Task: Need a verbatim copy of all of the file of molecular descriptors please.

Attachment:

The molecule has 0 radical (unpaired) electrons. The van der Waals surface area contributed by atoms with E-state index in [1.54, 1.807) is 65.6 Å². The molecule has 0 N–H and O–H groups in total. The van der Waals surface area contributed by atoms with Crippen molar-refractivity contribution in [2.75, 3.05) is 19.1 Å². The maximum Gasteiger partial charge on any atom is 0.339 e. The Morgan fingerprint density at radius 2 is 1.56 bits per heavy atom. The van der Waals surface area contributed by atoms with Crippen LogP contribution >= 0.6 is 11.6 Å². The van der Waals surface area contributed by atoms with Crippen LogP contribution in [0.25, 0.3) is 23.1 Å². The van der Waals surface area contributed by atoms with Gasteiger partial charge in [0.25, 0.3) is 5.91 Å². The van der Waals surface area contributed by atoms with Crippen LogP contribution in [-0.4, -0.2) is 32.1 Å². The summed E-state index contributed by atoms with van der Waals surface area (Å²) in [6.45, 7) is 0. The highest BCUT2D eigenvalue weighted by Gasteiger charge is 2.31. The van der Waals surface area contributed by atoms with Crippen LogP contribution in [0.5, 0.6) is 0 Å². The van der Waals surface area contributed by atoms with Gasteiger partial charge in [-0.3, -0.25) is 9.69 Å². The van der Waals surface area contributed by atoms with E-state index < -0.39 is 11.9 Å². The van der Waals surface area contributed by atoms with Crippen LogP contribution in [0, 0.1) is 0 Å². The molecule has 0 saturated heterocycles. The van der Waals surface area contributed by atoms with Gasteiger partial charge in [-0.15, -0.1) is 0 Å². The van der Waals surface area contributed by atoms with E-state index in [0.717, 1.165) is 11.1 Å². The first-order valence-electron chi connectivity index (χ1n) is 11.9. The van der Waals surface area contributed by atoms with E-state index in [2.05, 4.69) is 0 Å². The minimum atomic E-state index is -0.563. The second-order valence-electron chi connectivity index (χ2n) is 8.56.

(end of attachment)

The molecule has 0 radical (unpaired) electrons. The van der Waals surface area contributed by atoms with E-state index in [1.54, 1.807) is 65.6 Å². The molecule has 0 N–H and O–H groups in total. The van der Waals surface area contributed by atoms with Crippen molar-refractivity contribution in [2.75, 3.05) is 19.1 Å². The maximum Gasteiger partial charge on any atom is 0.339 e. The Morgan fingerprint density at radius 2 is 1.56 bits per heavy atom. The van der Waals surface area contributed by atoms with Crippen LogP contribution >= 0.6 is 11.6 Å². The van der Waals surface area contributed by atoms with Crippen LogP contribution in [0.25, 0.3) is 23.1 Å². The van der Waals surface area contributed by atoms with Gasteiger partial charge in [0.25, 0.3) is 5.91 Å². The van der Waals surface area contributed by atoms with Crippen LogP contribution in [-0.4, -0.2) is 32.1 Å². The summed E-state index contributed by atoms with van der Waals surface area (Å²) in [6.45, 7) is 0. The highest BCUT2D eigenvalue weighted by Gasteiger charge is 2.31. The van der Waals surface area contributed by atoms with Crippen LogP contribution in [0.5, 0.6) is 0 Å². The van der Waals surface area contributed by atoms with Gasteiger partial charge in [-0.3, -0.25) is 9.69 Å². The van der Waals surface area contributed by atoms with E-state index < -0.39 is 11.9 Å². The van der Waals surface area contributed by atoms with Crippen LogP contribution in [0, 0.1) is 0 Å². The molecule has 0 saturated heterocycles. The van der Waals surface area contributed by atoms with Gasteiger partial charge in [-0.15, -0.1) is 0 Å². The van der Waals surface area contributed by atoms with E-state index in [0.717, 1.165) is 11.1 Å². The first-order valence-electron chi connectivity index (χ1n) is 11.9. The van der Waals surface area contributed by atoms with E-state index in [2.05, 4.69) is 0 Å². The minimum atomic E-state index is -0.563. The second-order valence-electron chi connectivity index (χ2n) is 8.56.